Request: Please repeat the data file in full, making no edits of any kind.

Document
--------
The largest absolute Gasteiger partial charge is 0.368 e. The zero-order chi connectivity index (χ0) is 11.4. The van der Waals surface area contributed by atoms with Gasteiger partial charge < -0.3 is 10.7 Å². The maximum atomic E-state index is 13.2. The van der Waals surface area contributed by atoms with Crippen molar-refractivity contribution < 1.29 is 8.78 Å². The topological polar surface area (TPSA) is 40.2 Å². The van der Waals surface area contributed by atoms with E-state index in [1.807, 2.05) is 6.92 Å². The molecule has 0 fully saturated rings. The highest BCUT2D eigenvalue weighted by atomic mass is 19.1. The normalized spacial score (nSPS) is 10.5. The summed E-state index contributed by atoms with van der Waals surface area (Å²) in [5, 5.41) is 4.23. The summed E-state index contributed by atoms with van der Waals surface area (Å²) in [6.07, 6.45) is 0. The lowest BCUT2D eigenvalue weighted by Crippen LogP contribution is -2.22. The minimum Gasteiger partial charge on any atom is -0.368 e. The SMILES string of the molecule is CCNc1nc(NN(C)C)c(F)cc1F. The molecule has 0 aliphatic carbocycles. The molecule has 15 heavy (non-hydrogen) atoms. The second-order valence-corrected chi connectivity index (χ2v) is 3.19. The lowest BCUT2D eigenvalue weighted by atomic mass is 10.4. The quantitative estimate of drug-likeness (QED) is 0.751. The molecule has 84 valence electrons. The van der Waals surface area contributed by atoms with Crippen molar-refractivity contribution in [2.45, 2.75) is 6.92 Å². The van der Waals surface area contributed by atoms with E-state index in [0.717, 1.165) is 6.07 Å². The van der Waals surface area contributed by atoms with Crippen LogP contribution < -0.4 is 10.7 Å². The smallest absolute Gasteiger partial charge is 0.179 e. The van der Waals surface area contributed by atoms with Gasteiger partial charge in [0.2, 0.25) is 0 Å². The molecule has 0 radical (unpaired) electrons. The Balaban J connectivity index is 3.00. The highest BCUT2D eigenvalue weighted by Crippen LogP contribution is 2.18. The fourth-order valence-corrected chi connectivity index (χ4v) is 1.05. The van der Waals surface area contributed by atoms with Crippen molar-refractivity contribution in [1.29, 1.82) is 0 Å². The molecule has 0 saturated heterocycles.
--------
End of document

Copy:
The largest absolute Gasteiger partial charge is 0.368 e. The zero-order chi connectivity index (χ0) is 11.4. The van der Waals surface area contributed by atoms with Gasteiger partial charge < -0.3 is 10.7 Å². The maximum atomic E-state index is 13.2. The van der Waals surface area contributed by atoms with Crippen molar-refractivity contribution < 1.29 is 8.78 Å². The topological polar surface area (TPSA) is 40.2 Å². The van der Waals surface area contributed by atoms with E-state index in [1.807, 2.05) is 6.92 Å². The molecule has 0 fully saturated rings. The highest BCUT2D eigenvalue weighted by atomic mass is 19.1. The normalized spacial score (nSPS) is 10.5. The summed E-state index contributed by atoms with van der Waals surface area (Å²) in [5, 5.41) is 4.23. The summed E-state index contributed by atoms with van der Waals surface area (Å²) in [6.07, 6.45) is 0. The lowest BCUT2D eigenvalue weighted by Crippen LogP contribution is -2.22. The minimum Gasteiger partial charge on any atom is -0.368 e. The SMILES string of the molecule is CCNc1nc(NN(C)C)c(F)cc1F. The molecule has 0 aliphatic carbocycles. The molecule has 15 heavy (non-hydrogen) atoms. The second-order valence-corrected chi connectivity index (χ2v) is 3.19. The lowest BCUT2D eigenvalue weighted by atomic mass is 10.4. The quantitative estimate of drug-likeness (QED) is 0.751. The molecule has 84 valence electrons. The van der Waals surface area contributed by atoms with Crippen molar-refractivity contribution in [2.45, 2.75) is 6.92 Å². The van der Waals surface area contributed by atoms with E-state index in [0.717, 1.165) is 6.07 Å². The van der Waals surface area contributed by atoms with Crippen LogP contribution < -0.4 is 10.7 Å². The smallest absolute Gasteiger partial charge is 0.179 e. The van der Waals surface area contributed by atoms with Gasteiger partial charge in [0.2, 0.25) is 0 Å². The molecule has 0 radical (unpaired) electrons. The Balaban J connectivity index is 3.00. The highest BCUT2D eigenvalue weighted by Crippen LogP contribution is 2.18. The fourth-order valence-corrected chi connectivity index (χ4v) is 1.05. The van der Waals surface area contributed by atoms with Crippen molar-refractivity contribution in [1.29, 1.82) is 0 Å². The molecule has 0 saturated heterocycles.